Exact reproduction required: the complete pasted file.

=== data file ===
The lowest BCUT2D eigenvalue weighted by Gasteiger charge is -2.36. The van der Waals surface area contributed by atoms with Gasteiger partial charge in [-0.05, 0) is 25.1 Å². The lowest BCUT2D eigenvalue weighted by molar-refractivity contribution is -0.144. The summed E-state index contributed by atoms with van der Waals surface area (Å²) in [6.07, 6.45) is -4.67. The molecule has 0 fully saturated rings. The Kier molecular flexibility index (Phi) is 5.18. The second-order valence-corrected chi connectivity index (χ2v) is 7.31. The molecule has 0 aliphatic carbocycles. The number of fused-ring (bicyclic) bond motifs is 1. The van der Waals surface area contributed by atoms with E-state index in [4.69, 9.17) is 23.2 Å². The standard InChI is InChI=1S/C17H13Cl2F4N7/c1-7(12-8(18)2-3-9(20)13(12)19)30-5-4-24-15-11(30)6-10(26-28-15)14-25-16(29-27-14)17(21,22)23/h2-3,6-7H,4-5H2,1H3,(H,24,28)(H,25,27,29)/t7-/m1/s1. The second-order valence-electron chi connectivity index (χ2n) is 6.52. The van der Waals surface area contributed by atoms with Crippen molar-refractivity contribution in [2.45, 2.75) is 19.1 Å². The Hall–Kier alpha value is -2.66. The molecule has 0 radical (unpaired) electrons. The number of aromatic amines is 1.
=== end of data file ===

The lowest BCUT2D eigenvalue weighted by Gasteiger charge is -2.36. The van der Waals surface area contributed by atoms with Gasteiger partial charge in [-0.05, 0) is 25.1 Å². The lowest BCUT2D eigenvalue weighted by molar-refractivity contribution is -0.144. The summed E-state index contributed by atoms with van der Waals surface area (Å²) in [6.07, 6.45) is -4.67. The molecule has 0 fully saturated rings. The Kier molecular flexibility index (Phi) is 5.18. The second-order valence-corrected chi connectivity index (χ2v) is 7.31. The molecule has 0 aliphatic carbocycles. The number of fused-ring (bicyclic) bond motifs is 1. The van der Waals surface area contributed by atoms with E-state index in [4.69, 9.17) is 23.2 Å². The standard InChI is InChI=1S/C17H13Cl2F4N7/c1-7(12-8(18)2-3-9(20)13(12)19)30-5-4-24-15-11(30)6-10(26-28-15)14-25-16(29-27-14)17(21,22)23/h2-3,6-7H,4-5H2,1H3,(H,24,28)(H,25,27,29)/t7-/m1/s1. The second-order valence-electron chi connectivity index (χ2n) is 6.52. The van der Waals surface area contributed by atoms with Crippen molar-refractivity contribution in [2.45, 2.75) is 19.1 Å². The Hall–Kier alpha value is -2.66. The molecule has 0 radical (unpaired) electrons. The number of aromatic amines is 1.